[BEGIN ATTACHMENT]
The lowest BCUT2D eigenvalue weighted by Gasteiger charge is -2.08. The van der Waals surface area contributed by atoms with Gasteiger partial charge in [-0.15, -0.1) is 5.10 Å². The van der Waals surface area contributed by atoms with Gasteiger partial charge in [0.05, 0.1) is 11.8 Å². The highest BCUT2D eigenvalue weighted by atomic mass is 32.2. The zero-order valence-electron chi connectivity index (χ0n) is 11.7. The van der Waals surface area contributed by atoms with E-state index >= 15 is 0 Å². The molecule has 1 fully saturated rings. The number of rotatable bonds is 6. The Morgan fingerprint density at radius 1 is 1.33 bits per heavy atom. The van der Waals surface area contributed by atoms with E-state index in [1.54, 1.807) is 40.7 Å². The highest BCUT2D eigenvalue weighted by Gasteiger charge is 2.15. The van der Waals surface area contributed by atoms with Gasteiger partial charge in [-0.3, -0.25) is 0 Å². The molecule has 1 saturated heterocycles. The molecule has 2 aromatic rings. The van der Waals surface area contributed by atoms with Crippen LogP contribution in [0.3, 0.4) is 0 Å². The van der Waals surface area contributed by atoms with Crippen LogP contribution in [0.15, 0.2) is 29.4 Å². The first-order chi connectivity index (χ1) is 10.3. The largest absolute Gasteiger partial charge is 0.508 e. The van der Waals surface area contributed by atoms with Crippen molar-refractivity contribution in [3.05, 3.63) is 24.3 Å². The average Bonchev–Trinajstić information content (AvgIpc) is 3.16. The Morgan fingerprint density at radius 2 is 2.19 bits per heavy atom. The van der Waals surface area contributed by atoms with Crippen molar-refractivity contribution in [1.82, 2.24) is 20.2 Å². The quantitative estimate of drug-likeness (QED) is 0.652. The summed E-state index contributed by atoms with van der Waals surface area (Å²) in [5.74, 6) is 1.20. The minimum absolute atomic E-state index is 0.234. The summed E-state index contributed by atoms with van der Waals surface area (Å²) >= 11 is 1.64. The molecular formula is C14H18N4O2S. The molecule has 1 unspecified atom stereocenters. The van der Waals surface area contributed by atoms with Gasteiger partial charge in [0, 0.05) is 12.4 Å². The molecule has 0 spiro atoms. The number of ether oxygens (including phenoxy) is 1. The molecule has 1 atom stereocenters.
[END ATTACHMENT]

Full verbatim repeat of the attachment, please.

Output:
The lowest BCUT2D eigenvalue weighted by Gasteiger charge is -2.08. The van der Waals surface area contributed by atoms with Gasteiger partial charge in [-0.15, -0.1) is 5.10 Å². The van der Waals surface area contributed by atoms with Gasteiger partial charge in [0.05, 0.1) is 11.8 Å². The highest BCUT2D eigenvalue weighted by atomic mass is 32.2. The zero-order valence-electron chi connectivity index (χ0n) is 11.7. The van der Waals surface area contributed by atoms with E-state index >= 15 is 0 Å². The molecule has 1 fully saturated rings. The number of rotatable bonds is 6. The Morgan fingerprint density at radius 1 is 1.33 bits per heavy atom. The van der Waals surface area contributed by atoms with E-state index in [1.54, 1.807) is 40.7 Å². The highest BCUT2D eigenvalue weighted by Gasteiger charge is 2.15. The van der Waals surface area contributed by atoms with Gasteiger partial charge in [-0.3, -0.25) is 0 Å². The molecule has 1 saturated heterocycles. The molecule has 2 aromatic rings. The van der Waals surface area contributed by atoms with Crippen LogP contribution in [0.3, 0.4) is 0 Å². The van der Waals surface area contributed by atoms with Crippen LogP contribution in [0.15, 0.2) is 29.4 Å². The first-order chi connectivity index (χ1) is 10.3. The largest absolute Gasteiger partial charge is 0.508 e. The van der Waals surface area contributed by atoms with Crippen molar-refractivity contribution in [3.05, 3.63) is 24.3 Å². The average Bonchev–Trinajstić information content (AvgIpc) is 3.16. The Morgan fingerprint density at radius 2 is 2.19 bits per heavy atom. The van der Waals surface area contributed by atoms with Crippen molar-refractivity contribution in [1.82, 2.24) is 20.2 Å². The quantitative estimate of drug-likeness (QED) is 0.652. The summed E-state index contributed by atoms with van der Waals surface area (Å²) in [5.74, 6) is 1.20. The minimum absolute atomic E-state index is 0.234. The summed E-state index contributed by atoms with van der Waals surface area (Å²) >= 11 is 1.64. The molecular formula is C14H18N4O2S. The molecule has 1 unspecified atom stereocenters. The van der Waals surface area contributed by atoms with Gasteiger partial charge in [0, 0.05) is 12.4 Å². The molecule has 0 spiro atoms. The number of ether oxygens (including phenoxy) is 1. The molecule has 1 atom stereocenters.